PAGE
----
Liturgical

The Most Holy Sacrifice of the Mass 

   is the very Sacrament of our lives. From our active participation in theSacred Liturgy, the 

   Holy Sacrifice of Calvary, united with Jesus immolated on the Altar, our lives become more 

   and more penetrated with the spirit of love  and sacrifice. 

The moment of communion becomes a foretaste of heaven living at  the same 
 
time an energy to strive for it with greater courage ...  
 
 

              The Liturgy of the Hours 


      “Seven times a day I praise you” (Ps 119) Seven times a day, we gather in choir to pray 

and sing the liturgy of the Hours. Daily we are immersed in the Word of God and the official

 prayers of the Church. Gradually ever so quietly, we are being formed and molded in our 

true selves, into handmaids of prayer."

  

                                    Private Prayer

       Tireless in prayer, the Nuns should have their hearts centered on the Lord.  

Desire springing from the love of God is the root of prayer. Through our 

personal prayer we become increasingly aware of God’s love and grow in 

love of Him.  Listening to God in prayer plays an important role in our 

contemplative life. The thought of Him is our best thought in the day and

 in the night. It follows that penance goes hand- in- hand with prayer in a

 life of love, for love grows by giving, proves itself by giving. Love wants to 

share the labours and sufferings of the Beloved.  A glance at the crucifix 

shows us the ultimate example of love that Jesus has set us. It is in the 

simple acts of self-denial that we share in the salvific mission of Our Beloved.

 

                                            

       Meditation...not in thinking much 

                    but in loving much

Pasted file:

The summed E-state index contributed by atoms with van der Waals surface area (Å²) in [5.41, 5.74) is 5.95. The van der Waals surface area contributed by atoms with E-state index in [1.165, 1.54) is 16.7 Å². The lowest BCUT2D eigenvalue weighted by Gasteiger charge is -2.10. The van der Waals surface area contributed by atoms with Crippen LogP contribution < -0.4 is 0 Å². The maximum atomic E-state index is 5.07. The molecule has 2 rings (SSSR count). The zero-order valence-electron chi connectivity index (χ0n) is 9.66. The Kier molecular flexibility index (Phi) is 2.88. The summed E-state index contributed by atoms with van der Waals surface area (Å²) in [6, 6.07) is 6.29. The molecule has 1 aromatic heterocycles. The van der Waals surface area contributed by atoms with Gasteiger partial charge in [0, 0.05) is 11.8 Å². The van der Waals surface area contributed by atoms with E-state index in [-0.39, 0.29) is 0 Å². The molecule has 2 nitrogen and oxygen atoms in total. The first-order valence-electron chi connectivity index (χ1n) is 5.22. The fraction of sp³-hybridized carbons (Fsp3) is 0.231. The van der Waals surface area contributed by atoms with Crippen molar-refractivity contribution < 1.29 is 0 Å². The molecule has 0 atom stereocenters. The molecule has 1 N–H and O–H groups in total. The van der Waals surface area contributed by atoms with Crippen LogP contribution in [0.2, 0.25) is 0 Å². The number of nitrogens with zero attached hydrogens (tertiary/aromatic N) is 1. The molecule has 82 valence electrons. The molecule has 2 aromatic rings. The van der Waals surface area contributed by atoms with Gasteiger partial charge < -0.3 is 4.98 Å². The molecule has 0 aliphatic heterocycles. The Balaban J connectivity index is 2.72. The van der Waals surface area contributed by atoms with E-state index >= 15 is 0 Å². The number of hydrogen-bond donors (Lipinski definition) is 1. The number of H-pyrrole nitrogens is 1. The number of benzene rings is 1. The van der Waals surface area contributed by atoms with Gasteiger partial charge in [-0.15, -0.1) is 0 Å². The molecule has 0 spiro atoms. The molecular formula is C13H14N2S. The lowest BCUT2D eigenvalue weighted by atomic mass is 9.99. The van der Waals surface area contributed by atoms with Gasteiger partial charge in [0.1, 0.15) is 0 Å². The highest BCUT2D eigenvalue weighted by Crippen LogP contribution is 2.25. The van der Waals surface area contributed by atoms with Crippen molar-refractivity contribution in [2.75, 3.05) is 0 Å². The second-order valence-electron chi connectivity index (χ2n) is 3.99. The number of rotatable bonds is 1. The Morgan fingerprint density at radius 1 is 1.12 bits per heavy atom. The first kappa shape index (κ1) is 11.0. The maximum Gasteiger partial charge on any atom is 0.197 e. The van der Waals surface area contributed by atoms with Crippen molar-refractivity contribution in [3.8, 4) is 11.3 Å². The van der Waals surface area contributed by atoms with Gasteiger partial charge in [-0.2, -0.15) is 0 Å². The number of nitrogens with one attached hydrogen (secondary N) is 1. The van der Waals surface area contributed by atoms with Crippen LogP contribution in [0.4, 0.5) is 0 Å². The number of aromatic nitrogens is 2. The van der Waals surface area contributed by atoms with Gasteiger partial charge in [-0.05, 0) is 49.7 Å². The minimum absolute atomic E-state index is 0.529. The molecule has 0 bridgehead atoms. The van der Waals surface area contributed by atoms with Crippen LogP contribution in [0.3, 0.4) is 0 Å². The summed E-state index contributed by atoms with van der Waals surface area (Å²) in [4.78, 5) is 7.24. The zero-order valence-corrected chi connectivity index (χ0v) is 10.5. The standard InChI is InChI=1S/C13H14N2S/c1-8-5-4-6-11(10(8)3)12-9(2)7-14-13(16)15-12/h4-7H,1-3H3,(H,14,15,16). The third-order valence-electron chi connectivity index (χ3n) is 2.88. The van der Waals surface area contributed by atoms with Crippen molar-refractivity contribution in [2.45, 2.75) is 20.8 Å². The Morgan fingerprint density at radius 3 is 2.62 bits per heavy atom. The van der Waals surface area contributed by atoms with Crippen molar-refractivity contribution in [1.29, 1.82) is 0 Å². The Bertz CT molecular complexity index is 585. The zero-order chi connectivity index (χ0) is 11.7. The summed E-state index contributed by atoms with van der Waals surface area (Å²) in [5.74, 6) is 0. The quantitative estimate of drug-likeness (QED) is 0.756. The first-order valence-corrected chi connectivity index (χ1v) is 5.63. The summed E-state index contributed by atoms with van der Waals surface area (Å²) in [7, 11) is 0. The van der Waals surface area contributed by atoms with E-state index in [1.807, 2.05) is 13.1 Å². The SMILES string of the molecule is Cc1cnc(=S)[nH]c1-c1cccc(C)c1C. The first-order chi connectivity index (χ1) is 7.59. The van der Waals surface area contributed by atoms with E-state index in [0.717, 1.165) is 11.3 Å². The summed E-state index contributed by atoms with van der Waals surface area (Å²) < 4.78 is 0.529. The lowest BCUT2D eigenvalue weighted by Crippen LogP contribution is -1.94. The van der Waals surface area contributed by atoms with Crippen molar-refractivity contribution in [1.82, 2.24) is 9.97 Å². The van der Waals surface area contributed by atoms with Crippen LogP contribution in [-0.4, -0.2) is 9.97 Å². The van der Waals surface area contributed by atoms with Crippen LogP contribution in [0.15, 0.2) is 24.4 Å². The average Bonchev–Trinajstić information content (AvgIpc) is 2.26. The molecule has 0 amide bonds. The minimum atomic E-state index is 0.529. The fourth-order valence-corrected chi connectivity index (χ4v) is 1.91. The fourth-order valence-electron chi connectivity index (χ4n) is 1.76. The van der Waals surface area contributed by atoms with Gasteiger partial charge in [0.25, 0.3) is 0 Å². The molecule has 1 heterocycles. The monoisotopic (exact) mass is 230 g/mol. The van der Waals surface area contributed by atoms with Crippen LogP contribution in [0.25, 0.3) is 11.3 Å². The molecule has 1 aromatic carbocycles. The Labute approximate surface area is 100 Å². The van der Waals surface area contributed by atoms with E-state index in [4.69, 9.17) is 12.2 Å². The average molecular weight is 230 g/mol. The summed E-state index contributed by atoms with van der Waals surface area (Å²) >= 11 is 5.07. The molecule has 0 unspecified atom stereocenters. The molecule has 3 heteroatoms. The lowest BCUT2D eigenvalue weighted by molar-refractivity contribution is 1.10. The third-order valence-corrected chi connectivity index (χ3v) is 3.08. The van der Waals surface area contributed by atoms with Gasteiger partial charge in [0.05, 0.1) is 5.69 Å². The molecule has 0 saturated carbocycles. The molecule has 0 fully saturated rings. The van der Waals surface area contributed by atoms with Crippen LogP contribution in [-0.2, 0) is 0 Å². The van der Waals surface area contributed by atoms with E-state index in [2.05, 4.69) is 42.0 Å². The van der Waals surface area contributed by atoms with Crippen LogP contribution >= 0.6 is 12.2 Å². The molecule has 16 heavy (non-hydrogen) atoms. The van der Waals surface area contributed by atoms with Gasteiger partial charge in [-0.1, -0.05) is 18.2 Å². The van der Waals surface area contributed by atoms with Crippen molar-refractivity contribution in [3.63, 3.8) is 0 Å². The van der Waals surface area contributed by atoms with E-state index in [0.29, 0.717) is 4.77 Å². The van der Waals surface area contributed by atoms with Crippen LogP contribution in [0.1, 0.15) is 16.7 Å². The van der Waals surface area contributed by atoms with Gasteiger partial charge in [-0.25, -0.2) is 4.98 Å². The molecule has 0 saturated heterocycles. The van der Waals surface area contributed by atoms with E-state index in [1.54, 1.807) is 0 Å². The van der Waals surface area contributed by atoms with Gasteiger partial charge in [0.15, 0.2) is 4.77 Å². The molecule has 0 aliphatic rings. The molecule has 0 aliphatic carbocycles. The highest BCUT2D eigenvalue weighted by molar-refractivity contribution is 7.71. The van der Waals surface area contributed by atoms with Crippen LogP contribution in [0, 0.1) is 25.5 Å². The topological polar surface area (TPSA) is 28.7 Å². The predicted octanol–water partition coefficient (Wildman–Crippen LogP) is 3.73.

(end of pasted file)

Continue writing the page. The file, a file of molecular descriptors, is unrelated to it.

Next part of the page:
Christian meditation is an elevation of the soul to God  in 

  order to contemplate Him. The more we are convinced of His 

  Love, the greater is the impulse to return love to Him Who has 

  first loved us so much.


                           Lectio Divina 

                                             "We must continue to listen to His Word" 

                                                             In the truly monastic sense, Lectio divina 

            means the prayerful reading of the  Sacred Scriptures.  It enhances the life 

     of contemplation and leads the nun to a deeper communion with God and neighbor, 

     so that “the  Word may dwell abundantly in the monastery.”    

                                                                                                                           Book of Constitutions of the Nuns



        Adoration of the Blessed Sacrament- Perpetual Rosary



Hour by hour, the nuns succeed each other 

kneeling before the Blessed Sacrament uniting

in praise with the Blessed Mother by means of the 

uninterupted prayer of the Holy Rosary. There, 

before Our Lord in the Most Blessed Sacrament, the 

Sisters in adorationthanksgiving, supplication and 

reparation unceasingly intercede for the needs of the world and the salvation of souls.

 "Just as in the Upper Room, Mary in her heart, with her prayerful presence, watched over 

the origins of the Church, so too now the Church’s journey is entrusted to the loving heart 

and praying hands of cloistered nuns.”                                                                                                                                                                                                  (Instruction, Verbi Sponsa)  

  

                                          To JESUS through MARY!

 
 "Dominican Nuns hold the Rosary 

 in special honor, since this venerable form

  of prayer leads to contemplation of the 

  mysteries of salvation in which the Virgin is 

   intimately joined to the work of her Son.”  

                     Book of Constitutions of the Nuns